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I am glad that you found that interesting.
My first experience of Silvestri was at an "industrial Concert" given by the London Philharmonic Orchestra at the Albert Hall in the late fifties. The programme was nothing if not diverse,Schubert,Bach(Brandenburg Concerto No 3) Haydn(Symphony No 99) Khachaturian(Gayeneh) and the Mussorgsky-Ravel Pictures at an Exhibition. He made a record of Dvorak's 8th Symphony with the LPO around that time.
He had a fair-sized discography with HMV and Columbia before he went to Bournemouth. I have LPs of him conducting the Paris Conservatoire (Debussy,Ravel,Dukas and Saint-Saens) and the Vienna Philharmonic (Prokofiev Enesco and Liszt). Besides the two Liszt pieces mentioned he made records of the last three Tchaikovsky symphonies ( the 5th got good reviews but the other two were not so enthusiastically received) with the Philharmonia. He also recorded Stravinsky with them(Le Chant du Rossignol) and accompanied Menuhin in the Beethoven Violin Concerto with the same orchestra.
He accompanied Leonid Kogan in the Tchaikovsky Violin Concerto with the Paris Conservatoire Orchestra. His recording of the Beethoven Concerto with the same soloist and orchestra was particularly valued and a mint copy could have sold for £800! I got £50 for a copy that had been in my mother's collection which meant that it got a fair old battering!
Returning to Bournemouth,since I was abroad for most of his tenure I only had the opportunity to attend three concerts which he conducted, Messaien and Mendelssohn(Symphony No 2 -Hymn of Praise), another mixed bag of Brahms, Mendelssohn (Scottish Symphony) ,Prokofiev Piano Concerto No 3 (soloist Agustin Anievas) and Khachaturian, and a Beethoven night with Ingrid Haebler playing the 4th Piano Concerto. Ms Haebler was at the height of her fame at that point having just recorded all of the Mozart concertos with the London Symphony Orchestra for Philips.
The Culverhouse interview was interesting in that he said that Silvestri had no inhibitions or pre-conceptions about conducting British music. He just looked at the score and felt "this is the way it should be done" He had rehearsed "The Dream of Gerontius" with the Orchestra but was too ill to conduct the performance and it was taken over at his request by Charles Groves. Silvestri died shortly after. A sad end to an illustrious career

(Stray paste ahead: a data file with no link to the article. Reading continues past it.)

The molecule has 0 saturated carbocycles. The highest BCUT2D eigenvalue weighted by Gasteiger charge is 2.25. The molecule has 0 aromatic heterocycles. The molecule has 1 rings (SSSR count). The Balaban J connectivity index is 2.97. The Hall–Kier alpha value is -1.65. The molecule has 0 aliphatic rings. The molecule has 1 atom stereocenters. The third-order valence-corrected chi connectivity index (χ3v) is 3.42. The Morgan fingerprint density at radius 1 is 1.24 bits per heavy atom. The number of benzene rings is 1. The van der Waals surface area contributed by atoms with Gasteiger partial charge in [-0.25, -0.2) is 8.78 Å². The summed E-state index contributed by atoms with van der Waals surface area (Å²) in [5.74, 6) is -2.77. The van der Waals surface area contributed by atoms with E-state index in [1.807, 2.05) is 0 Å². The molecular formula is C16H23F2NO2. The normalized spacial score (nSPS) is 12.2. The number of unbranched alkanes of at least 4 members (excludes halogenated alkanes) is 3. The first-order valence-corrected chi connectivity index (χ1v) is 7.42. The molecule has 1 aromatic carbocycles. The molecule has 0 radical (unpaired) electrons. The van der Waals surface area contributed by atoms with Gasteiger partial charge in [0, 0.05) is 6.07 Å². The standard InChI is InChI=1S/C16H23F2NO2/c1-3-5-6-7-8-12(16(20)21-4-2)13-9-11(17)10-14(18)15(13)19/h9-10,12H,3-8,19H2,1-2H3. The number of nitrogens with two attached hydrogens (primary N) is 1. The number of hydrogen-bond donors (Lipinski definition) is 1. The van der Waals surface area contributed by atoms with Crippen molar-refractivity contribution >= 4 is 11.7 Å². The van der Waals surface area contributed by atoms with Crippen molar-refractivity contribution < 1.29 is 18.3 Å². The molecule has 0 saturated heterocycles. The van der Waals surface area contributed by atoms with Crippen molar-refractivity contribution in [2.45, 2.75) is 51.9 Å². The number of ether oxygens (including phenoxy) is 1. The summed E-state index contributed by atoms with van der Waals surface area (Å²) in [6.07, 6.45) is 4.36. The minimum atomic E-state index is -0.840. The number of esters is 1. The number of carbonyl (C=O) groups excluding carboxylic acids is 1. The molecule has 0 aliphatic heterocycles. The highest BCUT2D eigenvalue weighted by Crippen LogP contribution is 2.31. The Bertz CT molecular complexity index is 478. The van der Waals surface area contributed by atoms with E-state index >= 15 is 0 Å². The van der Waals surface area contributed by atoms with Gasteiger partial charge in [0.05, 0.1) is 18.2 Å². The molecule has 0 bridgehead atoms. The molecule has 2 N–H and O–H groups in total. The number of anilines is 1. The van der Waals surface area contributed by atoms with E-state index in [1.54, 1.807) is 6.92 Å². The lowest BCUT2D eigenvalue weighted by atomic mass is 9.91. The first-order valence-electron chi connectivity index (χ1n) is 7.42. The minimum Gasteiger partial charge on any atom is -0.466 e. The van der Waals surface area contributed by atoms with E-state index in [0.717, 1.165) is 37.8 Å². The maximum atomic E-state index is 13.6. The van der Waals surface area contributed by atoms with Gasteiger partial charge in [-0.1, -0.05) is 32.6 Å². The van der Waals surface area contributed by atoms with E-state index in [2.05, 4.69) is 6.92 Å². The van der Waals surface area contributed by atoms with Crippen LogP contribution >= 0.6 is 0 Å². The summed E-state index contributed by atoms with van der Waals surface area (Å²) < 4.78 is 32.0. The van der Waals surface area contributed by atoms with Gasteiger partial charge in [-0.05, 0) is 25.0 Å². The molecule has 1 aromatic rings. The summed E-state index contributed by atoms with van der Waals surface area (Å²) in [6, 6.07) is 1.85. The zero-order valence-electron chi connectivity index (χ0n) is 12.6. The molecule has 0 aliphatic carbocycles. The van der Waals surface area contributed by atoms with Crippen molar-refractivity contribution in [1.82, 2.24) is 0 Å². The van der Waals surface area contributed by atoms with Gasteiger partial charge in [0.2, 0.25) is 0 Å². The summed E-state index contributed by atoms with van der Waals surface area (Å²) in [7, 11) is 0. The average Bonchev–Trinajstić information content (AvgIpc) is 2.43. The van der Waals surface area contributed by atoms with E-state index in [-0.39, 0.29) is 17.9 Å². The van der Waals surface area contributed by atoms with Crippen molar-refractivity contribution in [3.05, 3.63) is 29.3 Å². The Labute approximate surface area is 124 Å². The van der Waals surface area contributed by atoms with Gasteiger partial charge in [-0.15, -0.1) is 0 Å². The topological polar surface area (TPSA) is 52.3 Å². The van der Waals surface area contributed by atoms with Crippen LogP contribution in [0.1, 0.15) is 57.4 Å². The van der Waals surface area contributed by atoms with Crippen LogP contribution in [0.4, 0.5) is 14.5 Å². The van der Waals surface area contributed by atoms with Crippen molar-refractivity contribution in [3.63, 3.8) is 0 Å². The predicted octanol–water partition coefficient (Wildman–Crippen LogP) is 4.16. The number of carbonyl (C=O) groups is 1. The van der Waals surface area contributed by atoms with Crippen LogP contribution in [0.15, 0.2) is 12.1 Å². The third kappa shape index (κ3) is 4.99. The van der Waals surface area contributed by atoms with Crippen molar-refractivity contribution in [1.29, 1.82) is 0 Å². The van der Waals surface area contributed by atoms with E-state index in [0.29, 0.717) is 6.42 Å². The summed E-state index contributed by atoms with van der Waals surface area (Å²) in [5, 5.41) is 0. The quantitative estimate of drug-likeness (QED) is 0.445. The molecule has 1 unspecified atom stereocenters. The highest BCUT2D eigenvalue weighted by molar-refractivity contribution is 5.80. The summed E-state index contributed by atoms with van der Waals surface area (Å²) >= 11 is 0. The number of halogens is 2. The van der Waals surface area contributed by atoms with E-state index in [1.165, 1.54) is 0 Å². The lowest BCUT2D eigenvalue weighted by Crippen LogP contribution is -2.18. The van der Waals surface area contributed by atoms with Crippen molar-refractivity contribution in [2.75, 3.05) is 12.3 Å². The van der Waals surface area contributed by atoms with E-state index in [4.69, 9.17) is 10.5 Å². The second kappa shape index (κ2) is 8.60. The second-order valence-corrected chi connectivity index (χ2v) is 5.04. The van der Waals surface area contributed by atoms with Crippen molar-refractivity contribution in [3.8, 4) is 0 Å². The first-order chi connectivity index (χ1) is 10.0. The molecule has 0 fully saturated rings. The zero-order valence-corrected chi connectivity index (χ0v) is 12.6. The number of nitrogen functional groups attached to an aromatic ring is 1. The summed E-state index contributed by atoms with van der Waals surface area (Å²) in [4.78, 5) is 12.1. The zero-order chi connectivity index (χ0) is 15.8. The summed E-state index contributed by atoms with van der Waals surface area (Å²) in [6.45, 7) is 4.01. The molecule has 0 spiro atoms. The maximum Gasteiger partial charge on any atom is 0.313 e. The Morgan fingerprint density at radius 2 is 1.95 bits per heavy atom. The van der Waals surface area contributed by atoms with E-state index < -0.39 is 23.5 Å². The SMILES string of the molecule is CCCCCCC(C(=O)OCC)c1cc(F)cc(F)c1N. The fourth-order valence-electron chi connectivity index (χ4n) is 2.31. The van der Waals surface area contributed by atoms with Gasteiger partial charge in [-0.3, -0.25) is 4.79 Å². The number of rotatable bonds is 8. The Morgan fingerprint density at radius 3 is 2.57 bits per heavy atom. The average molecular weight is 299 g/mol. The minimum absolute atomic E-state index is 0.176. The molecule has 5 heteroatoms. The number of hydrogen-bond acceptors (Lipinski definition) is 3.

That recording of Dvorak 8 is a goodie! (although I probably marginally prefer Kertesz!
Apparantly, he was a composer too:
I just recently remastered an archive Bournemouth S.O. concert broadcast of Bruckner 5 from Brighton. Brilliant.
His recordings of Tchaikovsky & Beethoven's Violin Concertos w/ Kogan (a great, underrated violinist) conducting Orchestre de la Societes du Conservatoire are simply outstanding. The edition I have comes from the Artist Profile Series (EMI), a double cd featuring Leonid Kogan but it seems those recordings are out of the catalogue for long. Grab it if you bump into one, it includes one of the best Lalo's Symphonie espagnole (5 movements version)available and a good reading of the Brahms' VC, both w/ Kondrashin & PO.
Certainly enjoyable - it is Franz Josef Haydn's Symphony 27, not Michael Haydn's. When Silvestri recorded it he and Supraphon believed it was a symphony by Haydn recently discovered in a manuscript in a Rumanian castle, but when the LP came out it was pointed out that it was a symphony already known and described in Robbins Landons book - see Gramophone letters in 1957 and 58. I think it was the premiere recording though.
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